Thursday 22 November 2001


Because the positioning now works, I programmed a function to calculate all the angles and distances for the static objects that are not seen (flags and goalposts). The reactive player now works and I think it is time to release the first version of the source code (version 0.9.0.x).


Wednesday 21 November 2001


I began programming on the code to determine the absolute position of the player. However, I first wanted to completely understand the algorithm with the lines and flags. It was not that hard, but for calculating the absolute angle for the player, I have a difference of Pi for the upper and lower line with the AT Humboldt 98 code. If I place the player somewhere on the field and only make a 'turn' and next readout the absolute angle information, my version just normally walks from 0 to 360 degrees. However, I needed to change the calculation of the absolute position, so I think the AT Humboldt 98 used a optimalization. The bottom line is that the absolute positioning now works. The main difference is that the direction of the player is expressed in degrees from 0 tot 360 and not from -180 to 180.


Tuesday 20 November 2001


After some more serious thought, I decided it would be best to remove the reference count on the visual objects. If I really need it, it's easily added, and the code doesn't need to be in there right now. I programmed the flag and goal definitions, so these can be used to determine the absolute position of the player.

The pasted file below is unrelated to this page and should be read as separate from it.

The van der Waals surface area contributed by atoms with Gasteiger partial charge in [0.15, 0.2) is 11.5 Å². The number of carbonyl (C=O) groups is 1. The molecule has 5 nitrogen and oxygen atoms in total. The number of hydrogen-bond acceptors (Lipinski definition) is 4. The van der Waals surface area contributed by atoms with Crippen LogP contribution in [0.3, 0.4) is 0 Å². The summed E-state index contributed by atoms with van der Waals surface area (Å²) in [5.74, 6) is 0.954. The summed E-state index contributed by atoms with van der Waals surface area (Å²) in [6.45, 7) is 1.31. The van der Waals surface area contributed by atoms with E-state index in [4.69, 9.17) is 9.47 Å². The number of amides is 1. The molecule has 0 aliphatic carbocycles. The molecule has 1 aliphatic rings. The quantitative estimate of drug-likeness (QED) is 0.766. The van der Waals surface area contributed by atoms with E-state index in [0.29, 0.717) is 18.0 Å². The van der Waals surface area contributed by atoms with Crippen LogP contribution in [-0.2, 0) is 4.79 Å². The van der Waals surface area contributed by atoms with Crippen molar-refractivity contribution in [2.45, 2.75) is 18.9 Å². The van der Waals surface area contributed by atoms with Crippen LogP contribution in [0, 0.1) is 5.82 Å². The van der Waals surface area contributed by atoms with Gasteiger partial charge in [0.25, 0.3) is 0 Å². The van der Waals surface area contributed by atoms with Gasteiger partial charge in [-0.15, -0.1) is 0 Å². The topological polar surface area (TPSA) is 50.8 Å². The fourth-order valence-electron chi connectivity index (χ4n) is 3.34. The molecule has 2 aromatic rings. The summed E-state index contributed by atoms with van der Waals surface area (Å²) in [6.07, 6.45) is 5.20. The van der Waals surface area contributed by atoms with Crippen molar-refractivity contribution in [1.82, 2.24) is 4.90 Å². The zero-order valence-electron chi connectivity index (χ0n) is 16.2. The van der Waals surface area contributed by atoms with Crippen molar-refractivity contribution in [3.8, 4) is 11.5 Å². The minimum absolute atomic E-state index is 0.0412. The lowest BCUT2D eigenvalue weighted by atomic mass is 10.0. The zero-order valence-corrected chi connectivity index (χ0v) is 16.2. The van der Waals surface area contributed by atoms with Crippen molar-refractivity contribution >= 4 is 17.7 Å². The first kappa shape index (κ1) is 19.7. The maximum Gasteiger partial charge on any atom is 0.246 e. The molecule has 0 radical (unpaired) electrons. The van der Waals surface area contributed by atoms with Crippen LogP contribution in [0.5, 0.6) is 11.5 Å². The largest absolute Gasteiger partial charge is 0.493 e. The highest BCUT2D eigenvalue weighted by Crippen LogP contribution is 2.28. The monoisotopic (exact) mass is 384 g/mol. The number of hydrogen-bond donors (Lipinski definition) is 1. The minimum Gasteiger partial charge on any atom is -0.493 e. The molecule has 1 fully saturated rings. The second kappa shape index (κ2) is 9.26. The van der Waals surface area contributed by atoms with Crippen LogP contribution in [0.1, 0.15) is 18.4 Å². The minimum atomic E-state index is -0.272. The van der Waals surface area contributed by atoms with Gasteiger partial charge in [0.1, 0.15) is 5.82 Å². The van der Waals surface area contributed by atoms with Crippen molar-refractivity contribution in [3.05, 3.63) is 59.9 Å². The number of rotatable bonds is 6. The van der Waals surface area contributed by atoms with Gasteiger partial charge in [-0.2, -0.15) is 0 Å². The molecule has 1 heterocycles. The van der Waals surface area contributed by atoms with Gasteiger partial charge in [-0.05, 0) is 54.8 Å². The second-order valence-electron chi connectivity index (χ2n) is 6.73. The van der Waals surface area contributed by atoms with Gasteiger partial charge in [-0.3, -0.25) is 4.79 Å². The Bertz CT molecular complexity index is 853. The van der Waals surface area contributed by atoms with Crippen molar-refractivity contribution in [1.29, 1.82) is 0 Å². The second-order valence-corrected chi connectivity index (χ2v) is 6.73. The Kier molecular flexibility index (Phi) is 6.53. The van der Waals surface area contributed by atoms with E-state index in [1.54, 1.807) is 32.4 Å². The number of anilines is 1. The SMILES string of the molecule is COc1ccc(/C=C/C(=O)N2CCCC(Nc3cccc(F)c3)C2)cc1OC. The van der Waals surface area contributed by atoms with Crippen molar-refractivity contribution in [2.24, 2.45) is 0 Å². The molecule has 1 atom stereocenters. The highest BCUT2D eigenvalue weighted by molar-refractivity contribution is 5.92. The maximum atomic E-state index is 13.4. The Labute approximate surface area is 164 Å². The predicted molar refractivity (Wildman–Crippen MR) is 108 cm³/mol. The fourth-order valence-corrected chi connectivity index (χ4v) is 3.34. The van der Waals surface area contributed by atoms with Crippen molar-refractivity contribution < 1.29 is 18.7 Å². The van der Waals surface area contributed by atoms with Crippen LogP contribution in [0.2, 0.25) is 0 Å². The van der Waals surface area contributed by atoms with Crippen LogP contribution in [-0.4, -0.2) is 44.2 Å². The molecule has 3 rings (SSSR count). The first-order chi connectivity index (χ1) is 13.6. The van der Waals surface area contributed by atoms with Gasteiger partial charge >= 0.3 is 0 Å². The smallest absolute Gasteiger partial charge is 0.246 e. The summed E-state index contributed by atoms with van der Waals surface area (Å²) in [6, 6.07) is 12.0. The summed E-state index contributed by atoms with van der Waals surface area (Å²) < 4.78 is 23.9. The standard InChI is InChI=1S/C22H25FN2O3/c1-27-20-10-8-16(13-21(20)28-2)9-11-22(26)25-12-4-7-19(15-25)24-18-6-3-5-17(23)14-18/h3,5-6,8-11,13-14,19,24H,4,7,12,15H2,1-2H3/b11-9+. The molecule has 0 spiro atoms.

Monday 19 November 2001


After a talk with one of my colleagues, I came to the conclusion that the referencecounter for the visual object wasn't really necessary, because normally the list returned from getOVList is Free'd before the next see-messages are processed. However, I'm gonna keep the code it. Maybe somebody will use it for something useful.

I also implemented a confidence for every visual object. When an object is seen the last time iteration, the confidence level is 1. Every movable object has a decay rate from 0.0 to 1.0 to update the confidence every iteration. This makes sure you can program a player that doesn't chase 'ghost objects'.

Furthermore, I implemented the minimal send interval (send only one message for every X milliseconds). This uses the windows.pas GetTickCount. Therefore, maybe this has to be changed to support Kylix.

Made code to parse all the information in the sense_body message and processed angle and distance info from normal see messages.